Idea: Print out copies of the Society of Professional Journalists Code of Ethics. Have students form small groups and ask them to review the “Act Independently” section on the right. What does it mean for journalists to practice editorial independence? Do all news organizations aspire to these ethical guidelines? How can you tell which news organizations take these ethics seriously?
Note: Check out this TikTok video from the News Literacy Project that summarizes why NPR left Twitter.
Dig deeper: Use this think sheet to take notes on editorial independence at standards-based news organizations and Twitter labels.
As the number of full-time statehouse reporters has declined, student reporters from university-led programs are filling the gap. About 250 statehouse student reporters produced more than 1,000 stories in 2022. Students covering state government news have produced impactful journalism. In Montana, the governor announced a $2.1 million mental health screening initiative after a student reporter’s story on the subject got picked up by several news outlets in the state. Students account for more than 10% of statehouse reporters in the U.S., according to the Pew Research Center.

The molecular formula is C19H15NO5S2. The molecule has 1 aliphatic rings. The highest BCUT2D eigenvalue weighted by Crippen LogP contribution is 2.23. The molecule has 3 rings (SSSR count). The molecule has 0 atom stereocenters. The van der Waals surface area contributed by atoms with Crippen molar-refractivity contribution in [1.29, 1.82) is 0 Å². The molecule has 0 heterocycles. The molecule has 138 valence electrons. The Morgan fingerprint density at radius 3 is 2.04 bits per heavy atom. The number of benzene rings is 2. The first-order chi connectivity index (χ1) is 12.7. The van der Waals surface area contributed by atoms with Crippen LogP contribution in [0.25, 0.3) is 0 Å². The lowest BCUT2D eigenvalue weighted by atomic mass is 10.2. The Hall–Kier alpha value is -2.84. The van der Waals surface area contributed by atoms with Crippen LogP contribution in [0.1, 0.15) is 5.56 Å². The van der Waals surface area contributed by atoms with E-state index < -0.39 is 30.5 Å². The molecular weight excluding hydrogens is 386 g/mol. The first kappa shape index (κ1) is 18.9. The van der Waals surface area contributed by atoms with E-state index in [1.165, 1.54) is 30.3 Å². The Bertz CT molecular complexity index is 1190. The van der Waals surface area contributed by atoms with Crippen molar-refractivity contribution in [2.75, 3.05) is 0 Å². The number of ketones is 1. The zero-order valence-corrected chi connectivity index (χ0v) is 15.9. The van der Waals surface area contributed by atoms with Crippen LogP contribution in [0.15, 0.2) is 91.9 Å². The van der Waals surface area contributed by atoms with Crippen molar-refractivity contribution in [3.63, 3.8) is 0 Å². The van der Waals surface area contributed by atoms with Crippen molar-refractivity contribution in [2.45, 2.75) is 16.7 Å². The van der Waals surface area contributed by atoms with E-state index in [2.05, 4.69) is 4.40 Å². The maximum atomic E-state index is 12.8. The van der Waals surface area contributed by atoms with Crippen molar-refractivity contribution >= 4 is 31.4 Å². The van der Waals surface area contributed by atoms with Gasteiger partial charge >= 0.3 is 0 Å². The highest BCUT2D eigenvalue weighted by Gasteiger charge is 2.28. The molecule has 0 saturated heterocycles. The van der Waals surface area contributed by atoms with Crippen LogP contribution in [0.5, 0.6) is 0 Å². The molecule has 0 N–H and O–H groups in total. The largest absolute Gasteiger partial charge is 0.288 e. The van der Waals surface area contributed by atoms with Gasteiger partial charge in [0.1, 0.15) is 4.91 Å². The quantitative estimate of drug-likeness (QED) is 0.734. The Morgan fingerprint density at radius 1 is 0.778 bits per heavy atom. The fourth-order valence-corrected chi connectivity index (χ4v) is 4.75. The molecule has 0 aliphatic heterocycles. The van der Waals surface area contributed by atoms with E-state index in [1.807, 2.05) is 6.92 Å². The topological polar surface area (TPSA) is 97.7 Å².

Discuss: What issues do statehouse reporters cover? How does robust coverage of state government contribute to a healthy democracy? When have you or your community been impacted by statehouse news? What do you think is a good news source for updates on state or local news? Why has the number of full-time statehouse reporters declined in recent years?